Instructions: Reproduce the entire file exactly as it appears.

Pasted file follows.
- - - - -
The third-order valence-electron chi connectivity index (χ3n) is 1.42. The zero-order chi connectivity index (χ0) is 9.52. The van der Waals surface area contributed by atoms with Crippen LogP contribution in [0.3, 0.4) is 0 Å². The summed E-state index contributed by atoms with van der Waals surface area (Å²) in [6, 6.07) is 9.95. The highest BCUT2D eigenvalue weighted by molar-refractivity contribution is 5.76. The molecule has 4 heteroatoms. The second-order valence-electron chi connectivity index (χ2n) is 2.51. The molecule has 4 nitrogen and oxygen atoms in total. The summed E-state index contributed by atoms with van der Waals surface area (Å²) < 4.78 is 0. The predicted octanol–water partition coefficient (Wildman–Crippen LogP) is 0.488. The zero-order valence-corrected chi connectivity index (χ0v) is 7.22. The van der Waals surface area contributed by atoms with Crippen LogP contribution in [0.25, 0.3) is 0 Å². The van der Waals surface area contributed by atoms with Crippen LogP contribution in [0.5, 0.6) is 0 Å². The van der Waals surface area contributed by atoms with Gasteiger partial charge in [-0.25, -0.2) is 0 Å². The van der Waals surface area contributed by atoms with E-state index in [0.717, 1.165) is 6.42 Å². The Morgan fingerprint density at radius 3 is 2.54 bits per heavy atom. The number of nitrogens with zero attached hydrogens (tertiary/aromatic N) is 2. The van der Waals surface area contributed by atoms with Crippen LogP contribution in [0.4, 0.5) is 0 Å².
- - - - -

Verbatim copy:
The third-order valence-electron chi connectivity index (χ3n) is 1.42. The zero-order chi connectivity index (χ0) is 9.52. The van der Waals surface area contributed by atoms with Crippen LogP contribution in [0.3, 0.4) is 0 Å². The summed E-state index contributed by atoms with van der Waals surface area (Å²) in [6, 6.07) is 9.95. The highest BCUT2D eigenvalue weighted by molar-refractivity contribution is 5.76. The molecule has 4 heteroatoms. The second-order valence-electron chi connectivity index (χ2n) is 2.51. The molecule has 4 nitrogen and oxygen atoms in total. The summed E-state index contributed by atoms with van der Waals surface area (Å²) < 4.78 is 0. The predicted octanol–water partition coefficient (Wildman–Crippen LogP) is 0.488. The zero-order valence-corrected chi connectivity index (χ0v) is 7.22. The van der Waals surface area contributed by atoms with Crippen LogP contribution in [0.25, 0.3) is 0 Å². The van der Waals surface area contributed by atoms with Crippen LogP contribution in [0.5, 0.6) is 0 Å². The van der Waals surface area contributed by atoms with Gasteiger partial charge in [-0.25, -0.2) is 0 Å². The van der Waals surface area contributed by atoms with E-state index in [0.717, 1.165) is 6.42 Å². The Morgan fingerprint density at radius 3 is 2.54 bits per heavy atom. The number of nitrogens with zero attached hydrogens (tertiary/aromatic N) is 2. The van der Waals surface area contributed by atoms with Crippen LogP contribution in [0.4, 0.5) is 0 Å².